NASA's Aqua and Terra satellites provided visible and infrared data on Typhoon Dujuan's clouds while NASA's RapidScat instrument analyzed the storm's powerful winds as it approached Taiwan.
At 8 a.m. EDT Sept. 27, RapidScat identified the strongest area of sustained winds in Typhoon Dujuan were around the center of circulation where they were near 45 meters per second (100 mph/162 kph). The data was analyzed and made into an image at NASA's Jet Propulsion Laboratory (JPL) in Pasadena, California.
JPL also analyzed infrared temperature data from the Atmospheric Infrared Sounder or AIRS instrument that flies aboard NASA's Aqua satellite. On Sept. 27 at 17:17 UTC (1:17 p.m. EDT) the AIRS instrument saw very cold, high, powerful thunderstorms with cloud top temperatures in excess of -81F/-63C/210K around the center of Dujuan. Cloud tops that cold have the ability to generate heavy rainfall.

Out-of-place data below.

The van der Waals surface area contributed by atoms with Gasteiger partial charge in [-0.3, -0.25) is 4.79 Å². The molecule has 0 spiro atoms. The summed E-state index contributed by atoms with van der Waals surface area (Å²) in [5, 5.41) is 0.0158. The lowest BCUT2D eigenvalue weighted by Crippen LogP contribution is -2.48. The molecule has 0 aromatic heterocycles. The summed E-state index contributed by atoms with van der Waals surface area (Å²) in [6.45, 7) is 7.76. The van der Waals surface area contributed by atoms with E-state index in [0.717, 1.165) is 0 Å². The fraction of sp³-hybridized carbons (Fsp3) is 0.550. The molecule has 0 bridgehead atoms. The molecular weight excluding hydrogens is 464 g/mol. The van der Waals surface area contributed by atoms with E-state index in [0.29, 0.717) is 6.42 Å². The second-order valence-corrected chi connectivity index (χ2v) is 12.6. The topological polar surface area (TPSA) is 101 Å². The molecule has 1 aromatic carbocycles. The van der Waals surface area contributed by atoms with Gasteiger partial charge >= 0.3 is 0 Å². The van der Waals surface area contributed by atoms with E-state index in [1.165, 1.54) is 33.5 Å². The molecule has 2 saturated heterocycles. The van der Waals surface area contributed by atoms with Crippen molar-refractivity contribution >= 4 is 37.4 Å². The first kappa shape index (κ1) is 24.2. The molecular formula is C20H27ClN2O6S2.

The next day, the Moderate Resolution Imaging Spectroradiometer or MODIS instrument aboard NASA's Terra satellite captured a visible image of Typhoon Dujuan affecting Taiwan on Sept. 28 at 02:45 UTC (Sept. 27 at 10:45 p.m. EDT). The image showed that Dujuan maintained a large and clear eye upon its approach to Taiwan.
At 1500 UTC (11 a.m. EDT), the center of Dujuan was located near 24.4 North latitude and 121.5 East longitude, just 42 miles south of Taipei, Taiwan. Dujuan was moving to the west-northwest at 13 knots (14.9 mph/24 kph) and had maximum sustained winds near 100 knots (115.1 mph/185.2 kph).
Dujuan was moving across Taiwan and is expected to weaken during its trek west. The storm is expected to make another landfall in southeastern China in a day as a typhoon.
For updated forecast tracks visit the Joint Typhoon Warning Center page: http://www.usno.navy.mil/JTWC/. For forecast updates from Taiwan's Central Weather Bureau, visit: http://www.cwb.gov.tw/eng/. For forecast updates and warnings and watches from China's Meteorological Administration, visit: http://www.cma.gov.cn/en2014/weather/Warnings/.
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